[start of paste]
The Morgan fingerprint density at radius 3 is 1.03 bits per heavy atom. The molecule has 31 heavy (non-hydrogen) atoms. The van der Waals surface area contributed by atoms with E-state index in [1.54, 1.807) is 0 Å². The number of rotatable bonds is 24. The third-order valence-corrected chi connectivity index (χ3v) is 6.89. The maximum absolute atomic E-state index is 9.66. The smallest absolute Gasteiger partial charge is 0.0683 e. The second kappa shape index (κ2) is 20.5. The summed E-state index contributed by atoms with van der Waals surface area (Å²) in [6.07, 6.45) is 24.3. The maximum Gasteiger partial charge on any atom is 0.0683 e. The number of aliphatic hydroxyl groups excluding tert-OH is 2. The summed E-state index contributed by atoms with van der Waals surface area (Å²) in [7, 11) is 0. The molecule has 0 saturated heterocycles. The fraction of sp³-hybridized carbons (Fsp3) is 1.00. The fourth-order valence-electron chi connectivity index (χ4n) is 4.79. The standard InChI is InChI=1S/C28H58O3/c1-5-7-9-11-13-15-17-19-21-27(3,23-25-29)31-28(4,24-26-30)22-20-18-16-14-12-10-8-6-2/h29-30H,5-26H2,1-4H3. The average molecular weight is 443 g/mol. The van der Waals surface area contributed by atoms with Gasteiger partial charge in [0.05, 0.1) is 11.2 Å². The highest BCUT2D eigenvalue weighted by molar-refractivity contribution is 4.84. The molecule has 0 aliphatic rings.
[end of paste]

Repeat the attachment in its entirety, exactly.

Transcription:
The Morgan fingerprint density at radius 3 is 1.03 bits per heavy atom. The molecule has 31 heavy (non-hydrogen) atoms. The van der Waals surface area contributed by atoms with E-state index in [1.54, 1.807) is 0 Å². The number of rotatable bonds is 24. The third-order valence-corrected chi connectivity index (χ3v) is 6.89. The maximum absolute atomic E-state index is 9.66. The smallest absolute Gasteiger partial charge is 0.0683 e. The second kappa shape index (κ2) is 20.5. The summed E-state index contributed by atoms with van der Waals surface area (Å²) in [6.07, 6.45) is 24.3. The maximum Gasteiger partial charge on any atom is 0.0683 e. The number of aliphatic hydroxyl groups excluding tert-OH is 2. The summed E-state index contributed by atoms with van der Waals surface area (Å²) in [7, 11) is 0. The molecule has 0 saturated heterocycles. The fraction of sp³-hybridized carbons (Fsp3) is 1.00. The fourth-order valence-electron chi connectivity index (χ4n) is 4.79. The standard InChI is InChI=1S/C28H58O3/c1-5-7-9-11-13-15-17-19-21-27(3,23-25-29)31-28(4,24-26-30)22-20-18-16-14-12-10-8-6-2/h29-30H,5-26H2,1-4H3. The average molecular weight is 443 g/mol. The van der Waals surface area contributed by atoms with Gasteiger partial charge in [0.05, 0.1) is 11.2 Å². The highest BCUT2D eigenvalue weighted by molar-refractivity contribution is 4.84. The molecule has 0 aliphatic rings.